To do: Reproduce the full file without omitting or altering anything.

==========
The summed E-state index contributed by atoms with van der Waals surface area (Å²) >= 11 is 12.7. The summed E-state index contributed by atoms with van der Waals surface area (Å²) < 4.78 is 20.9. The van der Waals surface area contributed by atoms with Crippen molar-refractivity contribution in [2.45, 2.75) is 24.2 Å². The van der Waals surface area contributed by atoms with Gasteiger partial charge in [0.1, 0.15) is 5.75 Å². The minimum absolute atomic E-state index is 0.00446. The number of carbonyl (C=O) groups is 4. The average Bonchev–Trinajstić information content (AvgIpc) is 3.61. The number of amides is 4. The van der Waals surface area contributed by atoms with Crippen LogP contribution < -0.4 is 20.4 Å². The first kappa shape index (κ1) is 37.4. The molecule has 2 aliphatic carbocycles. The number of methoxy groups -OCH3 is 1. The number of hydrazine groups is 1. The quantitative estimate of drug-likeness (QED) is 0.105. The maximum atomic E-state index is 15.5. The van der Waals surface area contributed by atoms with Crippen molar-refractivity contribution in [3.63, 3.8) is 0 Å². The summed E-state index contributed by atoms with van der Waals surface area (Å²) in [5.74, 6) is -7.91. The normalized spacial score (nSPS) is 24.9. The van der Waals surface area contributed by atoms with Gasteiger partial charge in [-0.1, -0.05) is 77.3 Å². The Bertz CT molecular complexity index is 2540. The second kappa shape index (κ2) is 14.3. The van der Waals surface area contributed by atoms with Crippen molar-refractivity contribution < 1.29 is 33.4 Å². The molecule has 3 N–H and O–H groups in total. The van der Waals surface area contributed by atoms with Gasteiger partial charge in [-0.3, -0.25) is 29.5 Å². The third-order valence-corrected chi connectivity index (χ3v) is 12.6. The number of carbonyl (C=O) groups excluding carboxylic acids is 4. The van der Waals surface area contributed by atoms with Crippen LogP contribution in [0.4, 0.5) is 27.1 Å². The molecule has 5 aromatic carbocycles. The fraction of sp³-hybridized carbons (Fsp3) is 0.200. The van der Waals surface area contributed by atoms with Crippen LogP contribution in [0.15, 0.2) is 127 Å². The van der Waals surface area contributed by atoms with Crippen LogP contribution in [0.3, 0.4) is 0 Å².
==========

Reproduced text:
The summed E-state index contributed by atoms with van der Waals surface area (Å²) >= 11 is 12.7. The summed E-state index contributed by atoms with van der Waals surface area (Å²) < 4.78 is 20.9. The van der Waals surface area contributed by atoms with Crippen molar-refractivity contribution in [2.45, 2.75) is 24.2 Å². The van der Waals surface area contributed by atoms with Gasteiger partial charge in [0.1, 0.15) is 5.75 Å². The minimum absolute atomic E-state index is 0.00446. The number of carbonyl (C=O) groups is 4. The average Bonchev–Trinajstić information content (AvgIpc) is 3.61. The number of amides is 4. The van der Waals surface area contributed by atoms with Crippen LogP contribution < -0.4 is 20.4 Å². The first kappa shape index (κ1) is 37.4. The molecule has 2 aliphatic carbocycles. The number of methoxy groups -OCH3 is 1. The number of hydrazine groups is 1. The quantitative estimate of drug-likeness (QED) is 0.105. The maximum atomic E-state index is 15.5. The van der Waals surface area contributed by atoms with Crippen molar-refractivity contribution in [3.63, 3.8) is 0 Å². The summed E-state index contributed by atoms with van der Waals surface area (Å²) in [5.74, 6) is -7.91. The normalized spacial score (nSPS) is 24.9. The van der Waals surface area contributed by atoms with Gasteiger partial charge in [-0.1, -0.05) is 77.3 Å². The Bertz CT molecular complexity index is 2540. The second kappa shape index (κ2) is 14.3. The van der Waals surface area contributed by atoms with Crippen molar-refractivity contribution < 1.29 is 33.4 Å². The molecule has 3 N–H and O–H groups in total. The van der Waals surface area contributed by atoms with Gasteiger partial charge in [-0.3, -0.25) is 29.5 Å². The third-order valence-corrected chi connectivity index (χ3v) is 12.6. The number of carbonyl (C=O) groups excluding carboxylic acids is 4. The van der Waals surface area contributed by atoms with Crippen LogP contribution in [0.4, 0.5) is 27.1 Å². The molecule has 5 aromatic carbocycles. The fraction of sp³-hybridized carbons (Fsp3) is 0.200. The van der Waals surface area contributed by atoms with Crippen LogP contribution in [0.15, 0.2) is 127 Å². The van der Waals surface area contributed by atoms with Crippen LogP contribution in [0.3, 0.4) is 0 Å².